The Ability to Understand Others’ Perspectives

I believe everyone is entitled to their opinion. This includes me. When conducting mock jury or other social psychological research, I almost always encourage the open expression of differing views by informing our research participants that “There are no wrong opinions or points of view.” I know some people who enjoy verbal sparring, however, I am not among them. I was brought up by loving parents who allowed me the freedom of sharing my point of view. They did not try to dissuade me, scold me, or tell me my opinion was wrong on the numerous occasions it differed from theirs. Whenever someone drones on and on about their opinion, which differs from mine, I used to say, “Whatever floats your boat.” Said with a smile, that is usually sufficient to stop the seemingly endless debate, usually about a topic about which I am not too concerned. I recently learned a new twist on this old saying and I am trying to work it into my repertoire. When, for example, someone tries to persuade me to like their favorite band more than my favorite band (The Beatles, of course!), I now say, “Whatever frosts your cupcake.” This usually results in an astonished look on their face and reminds both of us that neither of us is likely to change the mind of the other. It is perfectly fine to have an opinion, a belief, and a perspective on the way things are or should be, as long as one realizes that not everyone shares this view. The ability to understand other people’s perspectives, that is, to be able to “walk in someone else’s shoes” is something that does not usually come naturally for most of us, but with a little effort toward the promotion of harmony, almost anyone can do this. Now I am ready for a cupcake!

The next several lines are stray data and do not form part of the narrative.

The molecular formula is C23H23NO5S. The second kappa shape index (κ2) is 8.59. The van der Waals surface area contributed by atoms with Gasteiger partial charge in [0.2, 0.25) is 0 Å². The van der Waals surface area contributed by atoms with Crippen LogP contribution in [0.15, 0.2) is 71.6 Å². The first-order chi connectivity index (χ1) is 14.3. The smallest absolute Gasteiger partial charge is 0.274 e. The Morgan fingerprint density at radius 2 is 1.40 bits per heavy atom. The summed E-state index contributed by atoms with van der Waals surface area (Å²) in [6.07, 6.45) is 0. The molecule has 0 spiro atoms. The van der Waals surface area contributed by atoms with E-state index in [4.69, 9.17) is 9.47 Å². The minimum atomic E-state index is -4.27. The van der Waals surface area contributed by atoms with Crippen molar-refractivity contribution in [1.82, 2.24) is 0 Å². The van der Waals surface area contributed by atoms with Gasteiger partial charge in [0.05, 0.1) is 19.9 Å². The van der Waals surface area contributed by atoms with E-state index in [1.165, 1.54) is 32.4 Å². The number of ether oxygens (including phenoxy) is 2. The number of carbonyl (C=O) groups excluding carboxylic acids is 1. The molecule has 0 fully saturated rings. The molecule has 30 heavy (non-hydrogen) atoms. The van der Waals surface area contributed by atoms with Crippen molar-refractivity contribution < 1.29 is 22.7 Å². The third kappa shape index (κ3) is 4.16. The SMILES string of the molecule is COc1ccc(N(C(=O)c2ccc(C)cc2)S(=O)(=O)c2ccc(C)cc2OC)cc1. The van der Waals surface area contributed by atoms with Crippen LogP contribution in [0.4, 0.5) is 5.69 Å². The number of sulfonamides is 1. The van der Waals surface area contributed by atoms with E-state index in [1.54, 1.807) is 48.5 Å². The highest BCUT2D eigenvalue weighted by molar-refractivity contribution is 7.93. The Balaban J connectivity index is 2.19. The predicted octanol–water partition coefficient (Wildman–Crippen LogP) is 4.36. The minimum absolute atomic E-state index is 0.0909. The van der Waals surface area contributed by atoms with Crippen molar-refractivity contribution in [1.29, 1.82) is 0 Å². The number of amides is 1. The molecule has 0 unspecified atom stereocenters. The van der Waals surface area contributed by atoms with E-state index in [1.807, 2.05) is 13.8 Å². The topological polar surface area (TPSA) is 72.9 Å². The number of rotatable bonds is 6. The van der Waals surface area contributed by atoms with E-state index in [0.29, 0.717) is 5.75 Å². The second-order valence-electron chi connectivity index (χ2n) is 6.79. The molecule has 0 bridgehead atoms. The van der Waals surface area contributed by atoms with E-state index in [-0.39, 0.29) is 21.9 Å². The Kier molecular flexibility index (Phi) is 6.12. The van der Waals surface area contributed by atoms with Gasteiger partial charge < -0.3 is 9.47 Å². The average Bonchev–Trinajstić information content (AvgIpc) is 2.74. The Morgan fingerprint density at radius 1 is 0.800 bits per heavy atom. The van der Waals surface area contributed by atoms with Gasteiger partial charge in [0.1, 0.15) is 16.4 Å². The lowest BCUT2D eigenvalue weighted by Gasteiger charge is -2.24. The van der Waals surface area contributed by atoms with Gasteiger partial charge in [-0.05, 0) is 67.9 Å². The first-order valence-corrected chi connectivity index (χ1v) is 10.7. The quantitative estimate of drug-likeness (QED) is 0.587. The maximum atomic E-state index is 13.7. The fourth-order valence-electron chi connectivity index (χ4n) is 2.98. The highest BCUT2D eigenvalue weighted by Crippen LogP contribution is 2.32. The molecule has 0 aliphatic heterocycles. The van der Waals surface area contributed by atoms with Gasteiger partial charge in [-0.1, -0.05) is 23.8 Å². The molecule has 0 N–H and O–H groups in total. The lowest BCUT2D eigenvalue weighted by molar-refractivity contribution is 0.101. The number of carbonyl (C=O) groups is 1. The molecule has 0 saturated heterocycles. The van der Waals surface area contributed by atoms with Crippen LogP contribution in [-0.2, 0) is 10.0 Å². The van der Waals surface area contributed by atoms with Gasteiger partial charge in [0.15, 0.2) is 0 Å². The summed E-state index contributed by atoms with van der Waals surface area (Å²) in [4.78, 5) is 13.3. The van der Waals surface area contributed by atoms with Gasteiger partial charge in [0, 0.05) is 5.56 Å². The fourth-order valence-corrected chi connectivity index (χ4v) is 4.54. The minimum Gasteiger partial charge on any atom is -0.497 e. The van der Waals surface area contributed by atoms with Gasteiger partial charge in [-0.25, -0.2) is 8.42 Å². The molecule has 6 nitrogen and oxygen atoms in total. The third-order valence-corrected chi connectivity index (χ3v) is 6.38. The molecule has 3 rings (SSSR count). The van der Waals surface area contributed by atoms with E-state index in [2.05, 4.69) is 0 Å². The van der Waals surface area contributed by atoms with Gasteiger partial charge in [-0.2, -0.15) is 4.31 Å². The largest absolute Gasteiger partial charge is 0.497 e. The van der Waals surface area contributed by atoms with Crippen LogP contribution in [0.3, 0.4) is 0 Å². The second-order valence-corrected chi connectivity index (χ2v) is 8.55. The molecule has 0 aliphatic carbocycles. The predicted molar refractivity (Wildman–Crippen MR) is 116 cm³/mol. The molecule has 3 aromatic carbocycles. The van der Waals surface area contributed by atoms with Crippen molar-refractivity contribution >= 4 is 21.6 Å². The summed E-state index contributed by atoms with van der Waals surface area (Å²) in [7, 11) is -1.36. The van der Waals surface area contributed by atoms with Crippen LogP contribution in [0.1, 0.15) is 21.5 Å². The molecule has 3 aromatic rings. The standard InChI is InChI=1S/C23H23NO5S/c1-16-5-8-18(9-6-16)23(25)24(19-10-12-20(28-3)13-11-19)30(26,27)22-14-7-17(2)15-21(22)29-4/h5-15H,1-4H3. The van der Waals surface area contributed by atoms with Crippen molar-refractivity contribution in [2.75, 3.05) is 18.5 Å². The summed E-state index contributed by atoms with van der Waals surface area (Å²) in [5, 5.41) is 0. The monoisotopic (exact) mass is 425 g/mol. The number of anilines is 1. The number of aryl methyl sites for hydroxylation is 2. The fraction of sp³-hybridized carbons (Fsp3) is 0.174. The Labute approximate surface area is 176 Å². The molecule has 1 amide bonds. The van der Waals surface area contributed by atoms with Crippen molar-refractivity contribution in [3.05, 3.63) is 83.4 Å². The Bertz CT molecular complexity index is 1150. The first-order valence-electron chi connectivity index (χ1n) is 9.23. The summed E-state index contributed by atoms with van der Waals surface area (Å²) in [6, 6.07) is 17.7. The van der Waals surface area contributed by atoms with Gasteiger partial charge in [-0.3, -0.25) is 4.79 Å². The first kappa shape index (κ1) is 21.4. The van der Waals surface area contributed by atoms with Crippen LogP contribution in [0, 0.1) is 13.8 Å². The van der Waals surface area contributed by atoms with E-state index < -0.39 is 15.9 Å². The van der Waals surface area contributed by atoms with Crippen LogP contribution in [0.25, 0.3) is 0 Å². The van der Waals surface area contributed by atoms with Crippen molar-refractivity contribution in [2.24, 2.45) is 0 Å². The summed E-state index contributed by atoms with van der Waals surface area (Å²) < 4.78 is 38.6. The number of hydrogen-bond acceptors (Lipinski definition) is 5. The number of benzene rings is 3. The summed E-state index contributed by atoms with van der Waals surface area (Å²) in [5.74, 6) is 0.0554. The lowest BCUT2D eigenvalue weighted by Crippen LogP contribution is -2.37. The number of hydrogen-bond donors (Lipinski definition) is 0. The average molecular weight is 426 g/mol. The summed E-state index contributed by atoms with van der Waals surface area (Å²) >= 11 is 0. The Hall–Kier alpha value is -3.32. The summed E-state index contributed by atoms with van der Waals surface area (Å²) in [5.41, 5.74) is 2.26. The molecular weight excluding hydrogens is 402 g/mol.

In our often politically polarized world, it appears difficult for some people to accept that other people have valid, opposing, opinions.  Our work involves watching “regular people” who are recruited to participate in our mock juries or focus groups express their opinions.  Clearly, some people are more adamant about their own opinions than others.  Some are neutral, some are followers, perhaps some don’t care to provide their opinions.  Most people are polite enough to listen to others who have something to say.  Some are not.  Some people seem to welcome being challenged and getting into heated debates with other people.  When one considers that these people do not know each other, it sometimes surprises me when someone is aggressive from the outset.  We get our share of the type who think their opinion is the only one that matters.  In our work, we want opinions, but civility is lost on these types of people!  I think they believe the only frosting that matters is in their favorite flavor.  That’s what floats their boat.  

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